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14 July 2005 (RFE/RL) -- The launch of the space shuttle "Discovery" has been delayed until 16 July at the earliest due to a technical problem.
The cancelled blast off on 13 July from Cape Canaveral in Florida was to have been the first space-shuttle launch since the "Columbia" disaster two and a half years ago.
The deputy manager of the U.S. space agency's shuttle program, Wayne Hale, said a problem with a fuel sensor could not be fixed and amounted to a "launch-criteria violation" that forced the delay less than two and a half hours before the planned liftoff.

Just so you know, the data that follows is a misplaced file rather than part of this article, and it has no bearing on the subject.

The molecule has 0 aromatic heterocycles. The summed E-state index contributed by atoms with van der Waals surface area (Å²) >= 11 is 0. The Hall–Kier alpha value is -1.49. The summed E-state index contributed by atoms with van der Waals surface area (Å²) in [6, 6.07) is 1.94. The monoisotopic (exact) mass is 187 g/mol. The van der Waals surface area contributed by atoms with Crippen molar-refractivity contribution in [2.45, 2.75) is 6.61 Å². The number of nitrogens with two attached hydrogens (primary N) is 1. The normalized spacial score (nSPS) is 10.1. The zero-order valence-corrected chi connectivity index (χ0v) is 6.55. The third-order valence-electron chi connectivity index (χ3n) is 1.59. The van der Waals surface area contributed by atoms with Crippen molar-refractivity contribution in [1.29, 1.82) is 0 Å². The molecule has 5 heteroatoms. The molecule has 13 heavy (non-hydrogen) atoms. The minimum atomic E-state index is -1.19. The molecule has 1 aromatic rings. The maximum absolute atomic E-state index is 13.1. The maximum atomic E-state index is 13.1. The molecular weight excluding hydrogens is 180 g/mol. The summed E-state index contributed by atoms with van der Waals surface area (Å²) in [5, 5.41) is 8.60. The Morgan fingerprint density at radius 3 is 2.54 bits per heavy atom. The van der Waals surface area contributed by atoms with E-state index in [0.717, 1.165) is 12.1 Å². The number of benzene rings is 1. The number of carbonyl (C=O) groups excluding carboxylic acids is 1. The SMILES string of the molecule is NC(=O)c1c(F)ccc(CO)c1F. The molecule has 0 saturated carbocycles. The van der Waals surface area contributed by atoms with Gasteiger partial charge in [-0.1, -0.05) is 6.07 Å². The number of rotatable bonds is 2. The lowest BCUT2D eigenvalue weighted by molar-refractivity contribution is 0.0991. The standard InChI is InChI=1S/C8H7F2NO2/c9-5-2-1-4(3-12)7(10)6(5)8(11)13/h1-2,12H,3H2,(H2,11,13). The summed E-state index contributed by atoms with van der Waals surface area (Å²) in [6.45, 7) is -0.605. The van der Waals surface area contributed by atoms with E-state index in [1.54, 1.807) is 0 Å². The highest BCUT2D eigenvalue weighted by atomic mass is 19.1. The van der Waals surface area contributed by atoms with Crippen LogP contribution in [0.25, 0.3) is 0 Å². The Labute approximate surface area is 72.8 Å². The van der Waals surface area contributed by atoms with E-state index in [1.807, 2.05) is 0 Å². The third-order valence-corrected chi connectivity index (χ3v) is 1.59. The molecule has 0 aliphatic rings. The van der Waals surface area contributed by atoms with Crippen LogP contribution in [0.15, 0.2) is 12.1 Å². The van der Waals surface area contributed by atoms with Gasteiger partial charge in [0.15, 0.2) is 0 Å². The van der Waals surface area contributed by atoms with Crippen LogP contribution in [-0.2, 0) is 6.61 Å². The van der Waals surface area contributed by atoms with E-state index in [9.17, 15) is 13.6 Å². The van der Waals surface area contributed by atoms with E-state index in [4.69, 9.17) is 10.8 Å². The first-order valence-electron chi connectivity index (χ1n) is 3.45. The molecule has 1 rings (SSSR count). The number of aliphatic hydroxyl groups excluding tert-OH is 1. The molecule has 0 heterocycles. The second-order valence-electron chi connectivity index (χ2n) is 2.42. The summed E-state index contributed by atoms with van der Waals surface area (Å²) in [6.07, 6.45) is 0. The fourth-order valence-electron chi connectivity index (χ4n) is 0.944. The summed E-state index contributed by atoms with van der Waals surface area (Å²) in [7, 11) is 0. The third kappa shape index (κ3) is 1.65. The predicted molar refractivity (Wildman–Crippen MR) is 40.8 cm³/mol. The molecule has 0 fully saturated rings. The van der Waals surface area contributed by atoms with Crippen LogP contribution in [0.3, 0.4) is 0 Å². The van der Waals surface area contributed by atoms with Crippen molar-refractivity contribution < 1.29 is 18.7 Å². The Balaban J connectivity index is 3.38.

"We've been working hard to be ready to go and we incurred a problem," Hale said. "It was clearly a launch criteria violation. It took us about five minutes of discussion to confirm that and decide that it was time to try another day."
The planned flight of the seven "Discovery" astronauts to the International Space Station would be the first shuttle mission since "Columbia" disintegrated while returning to Earth in February 2003.
The U.S. space agency says it has added new safety measures to the shuttle program since the disaster.
Space Shuttle Ready To Fly Again